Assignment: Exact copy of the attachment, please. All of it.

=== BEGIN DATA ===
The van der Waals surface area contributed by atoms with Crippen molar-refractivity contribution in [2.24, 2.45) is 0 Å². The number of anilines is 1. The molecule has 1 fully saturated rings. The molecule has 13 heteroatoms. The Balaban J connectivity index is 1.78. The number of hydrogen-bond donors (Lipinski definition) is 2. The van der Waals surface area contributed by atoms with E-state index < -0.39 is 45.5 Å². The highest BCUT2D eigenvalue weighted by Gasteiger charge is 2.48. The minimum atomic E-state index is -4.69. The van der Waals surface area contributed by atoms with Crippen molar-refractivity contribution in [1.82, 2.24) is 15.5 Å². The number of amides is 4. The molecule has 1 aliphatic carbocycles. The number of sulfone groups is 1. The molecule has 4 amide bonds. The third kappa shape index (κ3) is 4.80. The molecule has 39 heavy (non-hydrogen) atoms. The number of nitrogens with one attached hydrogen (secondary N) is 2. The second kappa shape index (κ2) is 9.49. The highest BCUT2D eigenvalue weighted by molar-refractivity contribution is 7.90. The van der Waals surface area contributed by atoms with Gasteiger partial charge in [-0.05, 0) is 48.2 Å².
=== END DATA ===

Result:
The van der Waals surface area contributed by atoms with Crippen molar-refractivity contribution in [2.24, 2.45) is 0 Å². The number of anilines is 1. The molecule has 1 fully saturated rings. The molecule has 13 heteroatoms. The Balaban J connectivity index is 1.78. The number of hydrogen-bond donors (Lipinski definition) is 2. The van der Waals surface area contributed by atoms with E-state index < -0.39 is 45.5 Å². The highest BCUT2D eigenvalue weighted by Gasteiger charge is 2.48. The minimum atomic E-state index is -4.69. The van der Waals surface area contributed by atoms with Crippen molar-refractivity contribution in [1.82, 2.24) is 15.5 Å². The number of amides is 4. The molecule has 1 aliphatic carbocycles. The number of sulfone groups is 1. The molecule has 4 amide bonds. The third kappa shape index (κ3) is 4.80. The molecule has 39 heavy (non-hydrogen) atoms. The number of nitrogens with one attached hydrogen (secondary N) is 2. The second kappa shape index (κ2) is 9.49. The highest BCUT2D eigenvalue weighted by molar-refractivity contribution is 7.90. The van der Waals surface area contributed by atoms with Gasteiger partial charge in [-0.05, 0) is 48.2 Å².